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fist with blood

Charges for Assault Resulting in Actual Bodily Harm – There exist multiple offences, referred to as “crimes against the person,” for which an individual can face charges if they breach them. These offences are outlined in Part 3 of the Crimes Act 1900 (NSW). “Crimes against the person” include assault, indecent assault, rape, and murder. 


According to the Crimes Act 1900, a person can be charged with several offences related to assault. These include recklessly causing grievous bodily harm or wounding (s 35), causing wounding or grievous bodily harm with intent (s 33), causing grievous bodily harm (s 54), assault resulting in actual bodily harm (s 59), and common assault (s 61).


Assault offences carry significant penalties, such as substantial fines, imprisonment, and the establishment of a criminal conviction. It is crucial to seek advice from a professional criminal lawyer if you are charged with any of these offences. They can provide guidance on minimizing the impact of the offense on your criminal record and help you avoid prison sentences and substantial fines under certain circumstances.

ABH Meaning

Assault occasioning actual bodily harm (AOBH) occurs when a person assaults another individual resulting in harm that exceeds a temporary or insignificant nature. While this harm can include minor injuries like scratches or bruises, it does not encompass temporary redness caused by a slap.


Comparatively, actual bodily harm is less severe than grievous bodily harm, which denotes grave injuries such as broken bones or permanent disfigurement.


In contrast to common assault, which may not cause harm to the victim or involve physical contact in certain instances, AOBH is a more serious offence.

Elements of Offence of Assault Occasioning Actual Bodily Harm

Before a conviction under section 59 of the Crimes Act 1900 for assault occasioning actual bodily harm can be established, the prosecution needs to prove the following five elements beyond a reasonable doubt:


  • That you engaged in conduct that caused another person to fear immediate and unlawful personal violence or that you touched another person without their consent. Your actions must have instilled fear of personal violence, which can result from a threat, conduct causing serious psychological harm, or uninvited physical contact leading to physical injury. It’s important to note that the threat must be immediate, and a verbal threat of future violence would not constitute an assault (e.g., saying, “I’m going to ruin your life”).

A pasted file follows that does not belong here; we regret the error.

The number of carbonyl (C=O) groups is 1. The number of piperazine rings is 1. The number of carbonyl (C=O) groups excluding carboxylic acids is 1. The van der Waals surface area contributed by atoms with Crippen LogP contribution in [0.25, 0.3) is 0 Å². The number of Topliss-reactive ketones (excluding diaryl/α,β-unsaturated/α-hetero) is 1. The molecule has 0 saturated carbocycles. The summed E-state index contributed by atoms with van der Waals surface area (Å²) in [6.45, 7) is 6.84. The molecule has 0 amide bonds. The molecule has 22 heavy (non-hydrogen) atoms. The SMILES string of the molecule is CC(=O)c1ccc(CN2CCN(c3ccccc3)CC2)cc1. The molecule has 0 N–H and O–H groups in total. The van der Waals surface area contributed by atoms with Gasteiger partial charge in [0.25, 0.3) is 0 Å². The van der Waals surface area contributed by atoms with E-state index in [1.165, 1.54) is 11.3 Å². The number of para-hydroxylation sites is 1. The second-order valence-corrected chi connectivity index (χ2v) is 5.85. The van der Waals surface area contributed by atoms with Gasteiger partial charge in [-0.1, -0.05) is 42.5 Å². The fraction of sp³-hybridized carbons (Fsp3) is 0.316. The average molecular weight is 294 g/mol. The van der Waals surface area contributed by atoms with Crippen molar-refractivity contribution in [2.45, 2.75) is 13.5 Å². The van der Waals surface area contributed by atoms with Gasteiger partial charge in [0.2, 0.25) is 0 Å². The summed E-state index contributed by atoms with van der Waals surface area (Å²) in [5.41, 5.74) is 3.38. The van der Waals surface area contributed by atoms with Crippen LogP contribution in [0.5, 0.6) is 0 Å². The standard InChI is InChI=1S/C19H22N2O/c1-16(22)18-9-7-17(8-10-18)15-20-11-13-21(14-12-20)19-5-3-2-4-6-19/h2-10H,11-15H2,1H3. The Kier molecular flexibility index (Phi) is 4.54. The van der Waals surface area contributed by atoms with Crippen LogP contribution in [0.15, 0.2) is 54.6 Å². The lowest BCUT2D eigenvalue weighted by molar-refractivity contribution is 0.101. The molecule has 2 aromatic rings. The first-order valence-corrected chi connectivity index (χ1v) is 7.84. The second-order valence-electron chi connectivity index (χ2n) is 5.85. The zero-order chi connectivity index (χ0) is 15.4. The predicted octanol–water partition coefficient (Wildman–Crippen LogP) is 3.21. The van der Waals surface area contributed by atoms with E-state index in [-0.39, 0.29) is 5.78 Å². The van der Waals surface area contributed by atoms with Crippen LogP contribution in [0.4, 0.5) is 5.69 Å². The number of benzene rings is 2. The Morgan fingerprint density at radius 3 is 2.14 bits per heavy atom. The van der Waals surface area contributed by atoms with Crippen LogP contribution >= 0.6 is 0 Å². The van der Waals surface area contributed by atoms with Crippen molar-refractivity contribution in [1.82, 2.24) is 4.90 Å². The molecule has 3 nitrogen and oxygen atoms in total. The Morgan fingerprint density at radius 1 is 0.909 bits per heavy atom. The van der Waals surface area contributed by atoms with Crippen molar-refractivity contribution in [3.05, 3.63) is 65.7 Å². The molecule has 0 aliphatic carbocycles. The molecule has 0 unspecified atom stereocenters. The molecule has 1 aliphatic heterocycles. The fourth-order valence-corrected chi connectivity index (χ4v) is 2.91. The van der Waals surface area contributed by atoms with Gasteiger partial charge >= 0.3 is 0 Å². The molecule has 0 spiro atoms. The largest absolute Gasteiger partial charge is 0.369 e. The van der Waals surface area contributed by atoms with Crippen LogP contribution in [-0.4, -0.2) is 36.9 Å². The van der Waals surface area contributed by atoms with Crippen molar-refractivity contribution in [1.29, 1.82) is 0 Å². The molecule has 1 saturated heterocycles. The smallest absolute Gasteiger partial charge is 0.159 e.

• That the other person did not give consent to your actions. If there was physical contact, it must be established that the contact was non-consensual, meaning the other person did not permit you to touch them.
  • That you acted intentionally or recklessly. Accidental contact in situations like crowded environments would not be considered assault. The prosecution must demonstrate that you intended to cause immediate fear of personal violence or acted recklessly, knowing that your actions would result in such fear. If your actions were reckless and led to physical contact, the prosecution must prove that you realized your actions might result in physical contact, even if it was minimal.
  • That you lacked a lawful excuse for your actions. It must be shown that you did not have a reasonable and lawful justification for your conduct. For instance, if you tackled someone within the rules of a football game, it would not be considered assault.
  • That you caused physical injury beyond a fleeting or insignificant nature, such as bruises or scratches, or caused serious psychological harm. In cases of physical assault, the injury must be more than temporary and can include bruises or scratches. However, minor injuries like swelling, small grazes, or quickly healing sprains would not qualify as assault occasioning actual bodily harm. In cases of psychological harm, it must be demonstrated that the harm is significant and extends beyond transient emotions or temporary mental states.

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Legal Defences

Individuals facing charges of assault occasioning actual bodily harm have various legal defences available to them.


  • Self-defence